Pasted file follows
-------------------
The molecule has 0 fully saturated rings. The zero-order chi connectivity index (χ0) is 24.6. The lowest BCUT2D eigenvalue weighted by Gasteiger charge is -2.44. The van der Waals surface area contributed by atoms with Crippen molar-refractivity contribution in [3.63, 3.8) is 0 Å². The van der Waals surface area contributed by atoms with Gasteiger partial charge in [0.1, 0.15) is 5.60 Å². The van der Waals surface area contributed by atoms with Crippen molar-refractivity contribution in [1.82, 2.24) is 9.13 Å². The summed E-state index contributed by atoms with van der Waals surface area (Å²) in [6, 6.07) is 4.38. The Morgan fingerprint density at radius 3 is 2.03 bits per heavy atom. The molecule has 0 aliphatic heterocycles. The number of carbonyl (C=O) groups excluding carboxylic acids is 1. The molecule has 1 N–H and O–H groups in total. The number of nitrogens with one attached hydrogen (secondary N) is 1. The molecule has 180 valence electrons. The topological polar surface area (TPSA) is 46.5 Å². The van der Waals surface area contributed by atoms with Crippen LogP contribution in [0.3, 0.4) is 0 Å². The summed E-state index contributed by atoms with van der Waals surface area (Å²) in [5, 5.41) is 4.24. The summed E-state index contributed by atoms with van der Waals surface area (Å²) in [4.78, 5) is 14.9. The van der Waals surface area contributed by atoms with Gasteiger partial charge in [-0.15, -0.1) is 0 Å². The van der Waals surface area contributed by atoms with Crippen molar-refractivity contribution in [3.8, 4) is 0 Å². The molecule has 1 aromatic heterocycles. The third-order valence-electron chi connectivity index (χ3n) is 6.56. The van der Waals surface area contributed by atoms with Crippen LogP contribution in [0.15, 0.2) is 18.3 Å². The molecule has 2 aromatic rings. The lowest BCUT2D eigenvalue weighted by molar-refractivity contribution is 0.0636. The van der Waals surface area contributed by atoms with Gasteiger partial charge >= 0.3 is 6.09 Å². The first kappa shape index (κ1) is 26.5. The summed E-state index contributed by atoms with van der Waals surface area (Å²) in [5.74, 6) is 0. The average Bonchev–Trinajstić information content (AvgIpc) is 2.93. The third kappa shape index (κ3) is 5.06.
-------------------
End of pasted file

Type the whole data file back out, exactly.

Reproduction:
The molecule has 0 fully saturated rings. The zero-order chi connectivity index (χ0) is 24.6. The lowest BCUT2D eigenvalue weighted by Gasteiger charge is -2.44. The van der Waals surface area contributed by atoms with Crippen molar-refractivity contribution in [3.63, 3.8) is 0 Å². The van der Waals surface area contributed by atoms with Gasteiger partial charge in [0.1, 0.15) is 5.60 Å². The van der Waals surface area contributed by atoms with Crippen molar-refractivity contribution in [1.82, 2.24) is 9.13 Å². The summed E-state index contributed by atoms with van der Waals surface area (Å²) in [6, 6.07) is 4.38. The Morgan fingerprint density at radius 3 is 2.03 bits per heavy atom. The molecule has 0 aliphatic heterocycles. The number of carbonyl (C=O) groups excluding carboxylic acids is 1. The molecule has 1 N–H and O–H groups in total. The number of nitrogens with one attached hydrogen (secondary N) is 1. The molecule has 180 valence electrons. The topological polar surface area (TPSA) is 46.5 Å². The van der Waals surface area contributed by atoms with Crippen LogP contribution in [0.3, 0.4) is 0 Å². The summed E-state index contributed by atoms with van der Waals surface area (Å²) in [5, 5.41) is 4.24. The summed E-state index contributed by atoms with van der Waals surface area (Å²) in [4.78, 5) is 14.9. The van der Waals surface area contributed by atoms with Gasteiger partial charge in [-0.15, -0.1) is 0 Å². The van der Waals surface area contributed by atoms with Crippen molar-refractivity contribution in [3.8, 4) is 0 Å². The molecule has 1 aromatic heterocycles. The third-order valence-electron chi connectivity index (χ3n) is 6.56. The van der Waals surface area contributed by atoms with Crippen LogP contribution in [0.15, 0.2) is 18.3 Å². The molecule has 2 aromatic rings. The lowest BCUT2D eigenvalue weighted by molar-refractivity contribution is 0.0636. The van der Waals surface area contributed by atoms with Gasteiger partial charge >= 0.3 is 6.09 Å². The first kappa shape index (κ1) is 26.5. The summed E-state index contributed by atoms with van der Waals surface area (Å²) in [5.74, 6) is 0. The average Bonchev–Trinajstić information content (AvgIpc) is 2.93. The third kappa shape index (κ3) is 5.06.